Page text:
I'm trying to translate the lyric: "I don't have anything to smile about."


Je n'en ai rien pour sourire


Je n'ai rien pour en sourire

sound okay to you? Or would a different translation be better?

  • Do you mean this like an answer to "Why are you smiling?" or a more permanent sad feeling? Aug 13, 2019 at 12:36

7 Answers 7


Some context would be helpful. Deepl is of handy here:

Je n'ai aucune raison de sourire.

Je n'ai pas de quoi sourire. (already mentioned by @petitrien)

There is also the song Je n'ai pas le Cœur à Sourire of Daniel Guichard

Je n'ai pas le cœur à sourire

(already mentioned by @MercrediAndThenJedi)

Besides, in this link


one reads the original lyrics of the song Nightmare by Halsey along the French translation. So

No, I ain't got nothin' to smile about.

Non, je n'ai pas de quoi sourire.

Here is the Pre-chorus

"Come on, little lady, give us a smile" - "Allez, petite fille, fais-nous un sourire"

No, I ain't got nothin' to smile about - Non, je n'ai pas de quoi sourire

I got no one to smile for, I waited a while for -Je n'ai personne à qui sourire, j'ai attendu un certain temps pour

A moment to say I don't owe you a goddamn thing - Un moment pour dire que je ne te dois rien


In this case, I'd rather say:

  1. Je n'ai pas le coeur à (sou)rire
  2. Je n'ai pas le coeur à en (sou)rire
  • That seems wrong to me: "Je n'ai pas le coeur à sourire" implies a rather temporary situation, while "I don't have anything to smile about" is more permanent.
    – Blackhole
    Aug 13, 2019 at 10:00
  • 2
    @Blackhole : "I've lost [ beloved one ], I don't have anything to smile about." is = to "Je viens de perdre [ être cher ], je n'ai pas le coeur à sourire", and this doesn't imply any time-frame. Only lasting as long as your sorrow will last. Be it in English or French, to me, the meaning is the same.
    – user21442
    Aug 13, 2019 at 10:15
  • 2
    "Pas le coeur a" makes it about you. "I don't have anything" makes it about the situation. It changes the meaning, IMO.
    – Jeffrey
    Aug 13, 2019 at 14:10

Neither translation is working. en for some reason doesn't work here as a pronoun for the object of sourire and rien is problematic too. I think you'd have to say :

  • Je n'ai pas de quoi sourire


Maybe just:

Plus rien ne me fait sourire.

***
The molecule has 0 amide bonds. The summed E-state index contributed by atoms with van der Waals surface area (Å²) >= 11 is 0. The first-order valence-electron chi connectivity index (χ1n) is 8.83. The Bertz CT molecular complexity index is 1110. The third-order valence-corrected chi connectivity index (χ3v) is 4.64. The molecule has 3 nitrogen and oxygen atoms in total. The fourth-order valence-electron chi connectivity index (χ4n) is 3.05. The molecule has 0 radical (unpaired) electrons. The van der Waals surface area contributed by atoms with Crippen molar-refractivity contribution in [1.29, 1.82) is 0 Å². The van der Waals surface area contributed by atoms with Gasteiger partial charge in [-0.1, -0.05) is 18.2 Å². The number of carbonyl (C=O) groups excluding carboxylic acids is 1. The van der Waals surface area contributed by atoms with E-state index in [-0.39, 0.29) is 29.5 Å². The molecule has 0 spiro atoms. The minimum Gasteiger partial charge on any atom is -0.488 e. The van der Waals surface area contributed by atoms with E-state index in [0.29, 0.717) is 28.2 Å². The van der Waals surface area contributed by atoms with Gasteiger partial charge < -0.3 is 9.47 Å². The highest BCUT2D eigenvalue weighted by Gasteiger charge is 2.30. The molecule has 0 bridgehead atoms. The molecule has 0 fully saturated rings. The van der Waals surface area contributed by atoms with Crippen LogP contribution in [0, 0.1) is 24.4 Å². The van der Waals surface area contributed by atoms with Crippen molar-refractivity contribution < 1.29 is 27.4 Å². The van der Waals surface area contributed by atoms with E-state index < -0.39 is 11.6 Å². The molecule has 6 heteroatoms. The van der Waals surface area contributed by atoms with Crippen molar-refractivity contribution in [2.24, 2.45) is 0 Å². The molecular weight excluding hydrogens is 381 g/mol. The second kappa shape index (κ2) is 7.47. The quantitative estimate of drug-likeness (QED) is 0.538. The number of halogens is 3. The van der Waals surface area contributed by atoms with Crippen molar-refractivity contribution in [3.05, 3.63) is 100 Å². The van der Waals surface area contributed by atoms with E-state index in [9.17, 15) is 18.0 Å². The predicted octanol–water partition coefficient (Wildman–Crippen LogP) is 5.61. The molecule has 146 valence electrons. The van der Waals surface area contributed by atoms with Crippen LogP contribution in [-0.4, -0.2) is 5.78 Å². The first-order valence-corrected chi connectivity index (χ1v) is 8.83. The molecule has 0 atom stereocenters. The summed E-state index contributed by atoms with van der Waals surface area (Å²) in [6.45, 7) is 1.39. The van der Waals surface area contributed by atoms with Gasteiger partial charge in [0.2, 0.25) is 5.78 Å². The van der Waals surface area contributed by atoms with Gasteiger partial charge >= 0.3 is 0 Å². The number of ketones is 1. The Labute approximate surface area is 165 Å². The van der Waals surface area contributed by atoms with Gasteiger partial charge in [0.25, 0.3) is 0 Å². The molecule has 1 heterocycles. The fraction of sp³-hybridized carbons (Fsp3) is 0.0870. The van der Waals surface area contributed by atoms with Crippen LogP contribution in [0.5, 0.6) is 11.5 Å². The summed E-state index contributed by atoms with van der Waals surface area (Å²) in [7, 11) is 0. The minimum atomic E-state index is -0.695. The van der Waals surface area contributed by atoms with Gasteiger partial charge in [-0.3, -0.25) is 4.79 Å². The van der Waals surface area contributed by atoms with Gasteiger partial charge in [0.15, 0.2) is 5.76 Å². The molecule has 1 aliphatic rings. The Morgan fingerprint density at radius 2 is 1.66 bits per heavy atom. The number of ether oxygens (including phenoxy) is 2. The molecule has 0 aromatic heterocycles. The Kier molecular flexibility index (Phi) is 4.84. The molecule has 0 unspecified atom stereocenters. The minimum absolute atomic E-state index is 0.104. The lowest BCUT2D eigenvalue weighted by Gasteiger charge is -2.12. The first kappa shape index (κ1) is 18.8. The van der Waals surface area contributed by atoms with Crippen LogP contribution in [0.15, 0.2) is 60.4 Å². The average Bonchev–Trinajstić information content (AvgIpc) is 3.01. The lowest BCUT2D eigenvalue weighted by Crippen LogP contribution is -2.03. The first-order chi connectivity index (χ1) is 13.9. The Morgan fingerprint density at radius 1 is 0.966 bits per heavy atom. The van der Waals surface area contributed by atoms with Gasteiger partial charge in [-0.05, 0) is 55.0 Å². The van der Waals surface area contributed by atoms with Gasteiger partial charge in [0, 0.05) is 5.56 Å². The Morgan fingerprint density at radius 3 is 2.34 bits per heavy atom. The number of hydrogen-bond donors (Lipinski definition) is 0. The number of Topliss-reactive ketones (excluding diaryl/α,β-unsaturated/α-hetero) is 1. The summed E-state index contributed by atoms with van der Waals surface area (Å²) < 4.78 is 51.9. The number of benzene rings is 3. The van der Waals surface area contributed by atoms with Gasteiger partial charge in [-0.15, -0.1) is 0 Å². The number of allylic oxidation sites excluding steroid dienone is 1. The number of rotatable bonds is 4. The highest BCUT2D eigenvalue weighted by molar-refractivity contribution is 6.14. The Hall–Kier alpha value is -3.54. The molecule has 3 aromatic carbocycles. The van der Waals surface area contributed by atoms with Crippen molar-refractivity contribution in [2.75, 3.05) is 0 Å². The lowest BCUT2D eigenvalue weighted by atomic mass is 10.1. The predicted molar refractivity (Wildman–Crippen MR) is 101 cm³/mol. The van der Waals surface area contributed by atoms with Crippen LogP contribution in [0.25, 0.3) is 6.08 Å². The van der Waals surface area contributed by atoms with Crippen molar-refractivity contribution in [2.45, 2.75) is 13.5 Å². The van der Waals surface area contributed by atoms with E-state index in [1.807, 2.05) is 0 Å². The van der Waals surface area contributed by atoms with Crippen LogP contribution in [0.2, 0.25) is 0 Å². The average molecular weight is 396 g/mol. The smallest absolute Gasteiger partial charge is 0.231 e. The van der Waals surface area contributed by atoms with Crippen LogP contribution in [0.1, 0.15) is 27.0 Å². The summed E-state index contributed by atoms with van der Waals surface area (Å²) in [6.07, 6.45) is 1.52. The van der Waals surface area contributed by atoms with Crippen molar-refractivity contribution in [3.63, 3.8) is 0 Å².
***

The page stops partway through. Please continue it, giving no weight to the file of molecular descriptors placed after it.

• 1
    That's "Nothing makes me smile any more."
    – LPH
    Aug 13, 2019 at 7:41
  • Grosso modo c'est le sens et le sentiment, hein ? :)
    – livresque
    Aug 13, 2019 at 7:49
  • Dans ce cas, à quoi sert « any more » dans « "I don't have anything to smile about any more. » ? C'est aller trop loin de l'ajouter dans la traduction.
    – LPH
    Aug 13, 2019 at 7:57
  • Attends, any more ou anymore ? Chez Cosette ?
    – livresque
    Aug 13, 2019 at 8:00
  • « anymore » en américain et « any more » en anglais mais le premier est probablement accepté en anglais aussi.
    – LPH
    Aug 13, 2019 at 8:01

The two translations are grammatical French but they do not correspond to the context and the contexts that justify them are so far fetched that those sentences will never occur in the language (ngram).

There are several possibilities of translation; I think there'll be yet others besides those listed below;

  • Il n'y a rien qui me fasse sourire.
  • Il n'y a rien qui me porte à sourire.
  • Je ne trouve pas quoi que ce soit qui me fasse sourire.
  • Je n'y trouve pas quoi que ce soit qui me fasse sourire.
  • Pour moi, il n'y a pas de quoi sourire.
  • Sorry if I don't understand: linguee.fr/francais-anglais/traduction/je+n%27en+ai+rien.html One encounters a lot of ** Je n'en ai rien** not to say "...will never occur in the language".
    – Dimitris
    Aug 13, 2019 at 10:02
  • 1
    I am not a native speaker but I cannot imagine a native one (even coming from Sorbonne:-)!) to prefer Je ne trouve pas quoi que ce soit qui me fasse sourire. than Je n'ai pas de quoi sourire in colloquial speech.
    – Dimitris
    Aug 13, 2019 at 10:06
  • @Dimitris Slight variations in the context might make that preferable but that is not even necessary; all people do not choose the shortest way there is to express what they have to say. 1/ « Je ne trouve pas » insists on the fact that the person does not see anything but that in the end there might be something that they missed (for instance). 2/ There is nothing specially formal in this form, it's quite common; the subjunctive is a commonly found in everyday speech in French, provided one does not restrict their consideration to the least educated portion of the population, of course.
    – LPH
    Aug 13, 2019 at 10:16
  • 1
    Sorry I have been working in an academic environment for several years and I can certainly say that even prof usually prefer the shortest way to express an idea.
    – Dimitris
    Aug 13, 2019 at 10:20
  • 1
    Ngram is not panacea:-)! According to your link books.google.com/ngrams/… there is no an instance encountered of je n'en ai rien; nevertheless linguee.fr/francais-anglais/traduction/je+n%27en+ai+rien.html shows that this is not the case.
    – Dimitris
    Aug 13, 2019 at 10:23

Two idiomatic phrases that may suit your purpose:

Il n'y a (vraiment) pas de quoi sourire.

Il n'y a (vraiment) pas de quoi rire.

This usually applies to a specific situation.

This phrase was used as title of a book, which is a collection of sketches by Raymond Devos.

  • Je ne trouve pas ça [drôle / rigolo / marrant] (du tout).

  • Cela ne me fait pas (vraiment) [rire / rigoler] (du tout).

  • C'est pas [drôle / rigolo / marrant] (du tout)!

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